23andMe and GSK Are Using DNA to Develop New Drugs

A partnership between the two companies has yielded six potential new drugs, but using customers’ genetic information to do so raises ethical questions.

23andMe Kit / Image: Getty
23andMe Kit / Image: Getty

A recent article from The Wall Street Journal discussed a partnership between GlaxoSmithKline and 23andMe that uses customers’ genetic data to inform drug development. Last year, GSK invested $300 million in 23andMe, and since then the pharmaceutical giant has used their access to genetic information to produced six potential drug targets. At least one candidate drug is expected to start human trials as early as next year. However, the partnership raises ethical questions about using people’s DNA to create profitable drugs.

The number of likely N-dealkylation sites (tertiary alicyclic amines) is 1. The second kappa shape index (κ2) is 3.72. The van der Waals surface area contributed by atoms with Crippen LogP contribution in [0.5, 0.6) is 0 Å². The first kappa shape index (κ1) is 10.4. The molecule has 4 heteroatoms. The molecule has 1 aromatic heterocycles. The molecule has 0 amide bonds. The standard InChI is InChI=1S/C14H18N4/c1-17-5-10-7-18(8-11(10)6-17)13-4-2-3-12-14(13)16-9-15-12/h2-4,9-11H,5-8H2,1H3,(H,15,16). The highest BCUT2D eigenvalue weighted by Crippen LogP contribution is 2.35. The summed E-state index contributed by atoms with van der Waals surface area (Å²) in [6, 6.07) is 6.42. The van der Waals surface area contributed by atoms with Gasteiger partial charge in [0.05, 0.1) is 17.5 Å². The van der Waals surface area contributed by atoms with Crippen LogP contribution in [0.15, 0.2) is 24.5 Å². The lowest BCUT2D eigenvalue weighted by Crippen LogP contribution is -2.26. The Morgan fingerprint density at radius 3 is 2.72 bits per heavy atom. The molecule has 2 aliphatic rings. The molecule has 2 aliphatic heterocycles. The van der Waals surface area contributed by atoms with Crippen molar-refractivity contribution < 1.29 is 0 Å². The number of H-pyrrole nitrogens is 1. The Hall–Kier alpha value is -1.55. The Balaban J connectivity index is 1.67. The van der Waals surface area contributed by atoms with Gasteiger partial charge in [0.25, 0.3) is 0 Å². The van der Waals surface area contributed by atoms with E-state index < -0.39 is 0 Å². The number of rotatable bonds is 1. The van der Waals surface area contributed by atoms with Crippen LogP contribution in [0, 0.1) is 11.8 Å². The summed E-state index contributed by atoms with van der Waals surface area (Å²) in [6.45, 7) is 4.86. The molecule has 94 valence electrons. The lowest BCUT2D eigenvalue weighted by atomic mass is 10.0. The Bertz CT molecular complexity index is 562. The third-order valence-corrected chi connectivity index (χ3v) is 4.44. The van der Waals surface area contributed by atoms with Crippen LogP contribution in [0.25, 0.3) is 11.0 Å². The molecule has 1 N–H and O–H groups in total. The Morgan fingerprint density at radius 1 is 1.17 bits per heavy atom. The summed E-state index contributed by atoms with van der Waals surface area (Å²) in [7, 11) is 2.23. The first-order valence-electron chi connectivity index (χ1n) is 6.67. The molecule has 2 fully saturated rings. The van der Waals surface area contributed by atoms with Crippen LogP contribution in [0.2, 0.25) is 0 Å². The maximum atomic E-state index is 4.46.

23andMe’s head of business development claims using their customer’s data for drug research “was always part of the vision.” Since the company’s inception in 2006, it has sold roughly 10 million test kits, and analyzed more than 5 million people’s DNA, which makes their database the largest of its kind. However, 23andMe attracted attention from drug companies partly because of an optional questionnaire on health that most customers fill out. This isn’t 23andMe’s only effort to use its data for new drugs; they’re also working on government-funded research projects in the U.K. and Finland.

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